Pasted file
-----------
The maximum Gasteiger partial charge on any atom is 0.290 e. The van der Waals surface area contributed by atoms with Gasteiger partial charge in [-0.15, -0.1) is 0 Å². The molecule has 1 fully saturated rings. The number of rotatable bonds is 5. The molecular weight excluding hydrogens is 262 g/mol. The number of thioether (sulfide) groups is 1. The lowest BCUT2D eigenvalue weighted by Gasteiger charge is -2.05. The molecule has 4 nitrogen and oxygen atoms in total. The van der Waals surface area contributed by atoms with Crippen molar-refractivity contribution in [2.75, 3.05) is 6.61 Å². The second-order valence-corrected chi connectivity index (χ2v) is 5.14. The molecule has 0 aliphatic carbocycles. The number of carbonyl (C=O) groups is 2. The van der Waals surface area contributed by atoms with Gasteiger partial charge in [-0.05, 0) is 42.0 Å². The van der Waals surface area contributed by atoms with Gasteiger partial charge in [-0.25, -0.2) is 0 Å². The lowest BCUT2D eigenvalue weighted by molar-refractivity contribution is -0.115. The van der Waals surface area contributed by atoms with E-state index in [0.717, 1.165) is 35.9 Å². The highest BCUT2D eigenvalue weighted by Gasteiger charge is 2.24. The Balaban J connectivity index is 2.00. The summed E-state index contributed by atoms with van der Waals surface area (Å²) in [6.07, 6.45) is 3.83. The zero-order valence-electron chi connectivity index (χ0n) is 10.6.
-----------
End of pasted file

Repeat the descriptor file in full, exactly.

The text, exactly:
The maximum Gasteiger partial charge on any atom is 0.290 e. The van der Waals surface area contributed by atoms with Gasteiger partial charge in [-0.15, -0.1) is 0 Å². The molecule has 1 fully saturated rings. The number of rotatable bonds is 5. The molecular weight excluding hydrogens is 262 g/mol. The number of thioether (sulfide) groups is 1. The lowest BCUT2D eigenvalue weighted by Gasteiger charge is -2.05. The molecule has 4 nitrogen and oxygen atoms in total. The van der Waals surface area contributed by atoms with Crippen molar-refractivity contribution in [2.75, 3.05) is 6.61 Å². The second-order valence-corrected chi connectivity index (χ2v) is 5.14. The molecule has 0 aliphatic carbocycles. The number of carbonyl (C=O) groups is 2. The van der Waals surface area contributed by atoms with Gasteiger partial charge in [-0.05, 0) is 42.0 Å². The van der Waals surface area contributed by atoms with Gasteiger partial charge in [-0.25, -0.2) is 0 Å². The lowest BCUT2D eigenvalue weighted by molar-refractivity contribution is -0.115. The van der Waals surface area contributed by atoms with E-state index in [0.717, 1.165) is 35.9 Å². The highest BCUT2D eigenvalue weighted by Gasteiger charge is 2.24. The Balaban J connectivity index is 2.00. The summed E-state index contributed by atoms with van der Waals surface area (Å²) in [6.07, 6.45) is 3.83. The zero-order valence-electron chi connectivity index (χ0n) is 10.6.